An Overture to the 2007 CEP Blog Awards

January 9, 2008

Before announcing the winners of the 2007 CEP Blog Awards I thought it would be helpful to introduce the award categories to our readers.

I have given considerable thought to how to structure The CEP Blog Awards. This was not an easy task, as you might imagine, given the confusion in the event processing marketspace. So here goes.

For the 2007 CEP Blog Awards I have created three event processing categories. Here are the categories and a brief description of each one:

The CEP Blog Award for Rule-Based Event Processing

Preface: I was also inclined to call this category “process-based event processing” or “control-based event processing” and might actually do so in the future. As always, your comments and feedback are important and appreciated.

Rule-based (or process-based) event processing is a major subcategory of event processing. Rule-based approaches to event processing are very useful for stateful event-driven process control, track and trace, dynamic resource management and basic pattern detection (see slide 12 of this presentation). Rule-based approaches are optimal for a wide-range of production-related event processing systems.

However, just like any system, there are engineering trade-offs using this approach. Rule-based systems tend not to scale well when the number of rules (facts) are large. Rule-based approaches can also be difficult to manage in a distributed multi-designer environment. Moreover, rule-based approaches are suboptimal for self-learning and tend not to process uncertainty very well. Never the less, rule-based event processing is a very important CEP category.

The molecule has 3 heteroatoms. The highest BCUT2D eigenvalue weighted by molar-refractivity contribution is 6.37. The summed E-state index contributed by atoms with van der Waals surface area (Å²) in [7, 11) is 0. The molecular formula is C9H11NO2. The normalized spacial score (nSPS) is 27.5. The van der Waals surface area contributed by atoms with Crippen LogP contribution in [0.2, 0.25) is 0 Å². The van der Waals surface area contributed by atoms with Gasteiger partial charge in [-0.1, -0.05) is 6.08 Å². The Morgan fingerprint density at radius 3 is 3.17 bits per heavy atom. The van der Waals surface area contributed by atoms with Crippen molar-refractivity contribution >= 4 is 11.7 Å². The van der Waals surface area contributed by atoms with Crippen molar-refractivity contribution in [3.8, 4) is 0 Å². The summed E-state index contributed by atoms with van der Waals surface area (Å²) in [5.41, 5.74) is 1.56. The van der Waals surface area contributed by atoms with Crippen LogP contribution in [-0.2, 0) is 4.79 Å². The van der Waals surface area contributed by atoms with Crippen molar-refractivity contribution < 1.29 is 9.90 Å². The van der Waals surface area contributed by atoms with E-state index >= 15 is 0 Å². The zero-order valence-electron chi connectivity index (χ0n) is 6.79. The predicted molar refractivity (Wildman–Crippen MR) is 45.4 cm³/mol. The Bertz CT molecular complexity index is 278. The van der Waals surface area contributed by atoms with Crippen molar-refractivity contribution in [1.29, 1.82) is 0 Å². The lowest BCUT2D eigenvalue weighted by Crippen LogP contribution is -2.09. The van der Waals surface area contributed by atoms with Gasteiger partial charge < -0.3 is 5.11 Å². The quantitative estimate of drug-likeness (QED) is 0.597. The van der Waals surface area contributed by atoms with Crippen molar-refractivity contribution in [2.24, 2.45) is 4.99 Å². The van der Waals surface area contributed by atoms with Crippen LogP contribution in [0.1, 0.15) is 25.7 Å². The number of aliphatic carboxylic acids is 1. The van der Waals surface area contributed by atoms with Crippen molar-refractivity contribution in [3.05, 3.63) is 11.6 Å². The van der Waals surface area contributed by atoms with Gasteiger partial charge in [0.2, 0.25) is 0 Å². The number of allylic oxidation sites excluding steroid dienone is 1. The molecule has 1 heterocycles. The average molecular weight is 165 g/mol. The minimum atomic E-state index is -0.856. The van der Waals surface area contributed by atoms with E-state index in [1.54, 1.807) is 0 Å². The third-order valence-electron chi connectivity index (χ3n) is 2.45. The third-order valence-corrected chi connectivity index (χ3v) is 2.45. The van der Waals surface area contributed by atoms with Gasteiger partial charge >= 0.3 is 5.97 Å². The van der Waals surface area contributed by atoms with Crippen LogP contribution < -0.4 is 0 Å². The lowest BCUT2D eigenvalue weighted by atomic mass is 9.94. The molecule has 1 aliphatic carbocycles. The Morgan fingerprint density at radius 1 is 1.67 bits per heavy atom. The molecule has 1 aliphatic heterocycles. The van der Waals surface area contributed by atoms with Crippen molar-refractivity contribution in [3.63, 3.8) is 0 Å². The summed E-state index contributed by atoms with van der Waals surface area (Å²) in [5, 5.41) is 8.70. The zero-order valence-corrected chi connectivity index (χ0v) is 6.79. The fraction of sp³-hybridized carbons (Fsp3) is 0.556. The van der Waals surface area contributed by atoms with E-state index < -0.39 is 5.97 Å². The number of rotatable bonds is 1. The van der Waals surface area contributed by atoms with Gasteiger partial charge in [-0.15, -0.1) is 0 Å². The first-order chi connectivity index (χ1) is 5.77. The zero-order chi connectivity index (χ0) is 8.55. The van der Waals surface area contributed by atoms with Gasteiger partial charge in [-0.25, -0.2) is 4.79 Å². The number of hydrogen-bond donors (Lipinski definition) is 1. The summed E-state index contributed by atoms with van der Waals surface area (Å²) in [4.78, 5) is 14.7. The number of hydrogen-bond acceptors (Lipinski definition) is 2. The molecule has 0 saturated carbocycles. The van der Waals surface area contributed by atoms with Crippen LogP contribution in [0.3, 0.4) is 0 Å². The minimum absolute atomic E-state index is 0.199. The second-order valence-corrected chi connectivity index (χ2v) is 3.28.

The CEP Blog Award for Event Stream Processing

Stream-centric approaches to event processing are also a very important overall category of event processing. Unlike a stateful, process-driven rule-based approach, event stream processing optimizes high performance continuous queries over sliding time windows. High performance, low latency event processing is one of the main design goals for many stream processing engines.

Continuous queries over event streams are genenerally designed to be executed in milliseconds, seconds and perhaps a bit longer time intervals. Process-driven event processing, on the other hand, can manage processes, resources, states and patterns over long time intervals, for example, hours and days, not just milliseconds and seconds.

Therefore, event stream processing tends to be optimized for a different set of problems than process-based (which I am calling rule-based this year) event processing. Similar to rule or process-based approaches, most current stream processing engines do not manage or deal with probability, likelihood and uncertainty very well (if at all).

The CEP Blog Award for Advanced Event Processing

For a lack of a better term, I call this category advanced event processing. Advanced event processing will more-than-likely have a rule-based and/or a stream-based event processing component. However, to be categorized as advanced event processing software the software platform must also be able to perform more advanced event processing that can deal with probability, fuzzy logic and/or uncertainty. Event processing software in this category should also have the capability to automatically learn, or be trained, similar to artificial neural networks (ANNs).